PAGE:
*Assisted with comfort measures, childcare, escorting patients, and stocking medical supplies


Suite Attendant/Banquet Server, Kinnick Stadium August-December 2008

Iowa City, Iowa

Server, Café Northwest December 2007-July 2008

Ames, Iowa

Nanny, Private Family May-September 2006

Ames, Iowa

Housekeeper, Quality Inn and Suites June-August 2005

Ames, Iowa

not so sure you should add the work experience because it is not related to nursing and seems out of place

A few things:

1) you have a lot of education and maybe they think you will expect too much pay and don't want to bother offering you a job you may be "overeducated" for.

2) It's good to use verbs, but mix it up and use different ones to describe the nursing abilities you have. Ie: assisted, assessed, provided, educated, performed, implemented, interviewed, examined, recorded, etc. I see a lot of, "observed, assisted, participated" in your resume.

3) Your Orthopedic clinical you wrote, "Assessed patients by administering medications..." the statement seems weird to me. How do you assess patients BY administering meds? Also, vitals are a presumed part of assessments to it is not necessary to list this.

Might condense all your clinical experiences to 3 different areas or types of patient care experiences, as it is not necessary to list the hours spent where. You may be trying to make your resume appear more beefed up, but it is a bit cumbersome to read through. Try bullet points.

Sometimes using a functional resume format helps when you have non-nursing related job experience that you feel is valuable, and/or you have little nursing experience and want to highlight your personal attributes rather than actual work experience.

Not sure it is necessary to list simulation experience. You are a nursing school grad, they don't really care where you went to school and assume since you are licensed you have been educated in all the typical areas of care.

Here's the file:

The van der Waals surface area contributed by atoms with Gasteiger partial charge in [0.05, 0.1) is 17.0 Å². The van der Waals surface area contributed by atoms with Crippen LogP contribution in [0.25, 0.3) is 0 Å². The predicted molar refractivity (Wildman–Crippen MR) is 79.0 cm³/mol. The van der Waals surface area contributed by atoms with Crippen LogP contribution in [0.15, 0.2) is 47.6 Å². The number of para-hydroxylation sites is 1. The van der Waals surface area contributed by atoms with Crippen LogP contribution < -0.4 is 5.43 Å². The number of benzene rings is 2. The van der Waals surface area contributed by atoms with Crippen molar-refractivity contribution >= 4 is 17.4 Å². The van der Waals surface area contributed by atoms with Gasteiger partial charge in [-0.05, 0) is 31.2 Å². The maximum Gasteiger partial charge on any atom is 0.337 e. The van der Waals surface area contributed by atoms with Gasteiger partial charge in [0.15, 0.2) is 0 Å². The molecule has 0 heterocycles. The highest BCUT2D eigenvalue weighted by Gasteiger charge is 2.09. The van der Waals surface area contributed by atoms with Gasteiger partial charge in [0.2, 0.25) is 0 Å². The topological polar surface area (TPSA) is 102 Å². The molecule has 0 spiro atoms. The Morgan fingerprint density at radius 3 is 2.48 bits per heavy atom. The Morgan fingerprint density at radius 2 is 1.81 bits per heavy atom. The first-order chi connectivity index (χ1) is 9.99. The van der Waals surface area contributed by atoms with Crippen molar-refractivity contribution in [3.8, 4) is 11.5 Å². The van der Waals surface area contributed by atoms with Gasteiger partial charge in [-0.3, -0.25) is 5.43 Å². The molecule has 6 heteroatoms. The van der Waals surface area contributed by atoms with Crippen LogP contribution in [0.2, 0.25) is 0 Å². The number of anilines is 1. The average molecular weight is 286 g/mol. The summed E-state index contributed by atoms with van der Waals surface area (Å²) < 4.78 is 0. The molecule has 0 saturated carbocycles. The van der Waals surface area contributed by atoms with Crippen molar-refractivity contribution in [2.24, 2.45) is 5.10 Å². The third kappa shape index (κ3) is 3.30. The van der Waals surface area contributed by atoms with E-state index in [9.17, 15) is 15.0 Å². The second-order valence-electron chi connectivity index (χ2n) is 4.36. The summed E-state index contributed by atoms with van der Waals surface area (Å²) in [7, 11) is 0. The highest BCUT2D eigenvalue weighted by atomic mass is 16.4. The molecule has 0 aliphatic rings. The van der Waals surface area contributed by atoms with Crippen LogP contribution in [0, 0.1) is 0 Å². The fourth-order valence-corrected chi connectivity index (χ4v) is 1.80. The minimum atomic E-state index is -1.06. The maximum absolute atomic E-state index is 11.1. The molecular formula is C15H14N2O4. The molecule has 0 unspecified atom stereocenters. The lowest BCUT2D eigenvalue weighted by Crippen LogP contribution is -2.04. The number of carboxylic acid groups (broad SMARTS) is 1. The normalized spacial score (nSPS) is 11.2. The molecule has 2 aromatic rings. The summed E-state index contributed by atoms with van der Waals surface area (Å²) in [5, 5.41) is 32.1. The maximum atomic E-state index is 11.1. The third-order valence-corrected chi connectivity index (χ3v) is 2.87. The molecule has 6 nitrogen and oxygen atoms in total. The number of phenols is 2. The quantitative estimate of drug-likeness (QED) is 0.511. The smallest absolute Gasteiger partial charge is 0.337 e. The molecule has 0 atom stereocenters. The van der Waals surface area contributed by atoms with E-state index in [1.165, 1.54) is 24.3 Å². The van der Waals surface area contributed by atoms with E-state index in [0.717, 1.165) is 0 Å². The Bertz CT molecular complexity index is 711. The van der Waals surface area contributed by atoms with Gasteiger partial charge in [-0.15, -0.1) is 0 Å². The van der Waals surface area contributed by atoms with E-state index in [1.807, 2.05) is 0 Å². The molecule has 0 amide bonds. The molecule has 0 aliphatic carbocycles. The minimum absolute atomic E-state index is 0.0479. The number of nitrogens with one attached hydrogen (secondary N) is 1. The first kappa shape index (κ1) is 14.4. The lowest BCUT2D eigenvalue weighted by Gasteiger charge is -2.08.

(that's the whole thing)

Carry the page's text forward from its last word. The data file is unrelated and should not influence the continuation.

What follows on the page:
Not trying to be critical, just trying to help! Best wishes!

Specializes in NICU, Pediatrics.

Thanks a lot for looking it over. I do feel like it is a bit too long. I think I will combine the volunteer and work section and remove a few of the jobs that have nothing to do with nursing. I'm also going to see what it looks like to remove the descriptions of what I did at each clinical. That should free up some space.

Specializes in Trauma ICU, Peds ICU.

1) I don't think you need to decribe what you did in each clinical rotation, i.e. "Assisted with the care of patients before and after orthopedic surgeries." It's sufficient to list the facility, type of unit, dates, and clinical hours.

2) On my resume I listed my 300 hour preceptorship separately from my clinical hours. It's not the same thing, as a preceptorship entails a higher level of individual responsibility and learning than a clinical rotation. I listed it under "Experience" along with both paid and volunteer work experience.

3) I'm not sure whether or not you need your work history on there. For me it was an easy choice in favor of listing it, because my work history was somewhat related to nursing. In your case I agree with the last poster that it does feel a little out of place, but if I were a hiring manager I'd still want to see it... because it tells me you've held a job and will have a reference in terms of things like do you show up on time.

4) The only other thing I can think of... is if you're looking at NICU positions (which are probably hard to come by these days), you could take NRP to beef up your resume.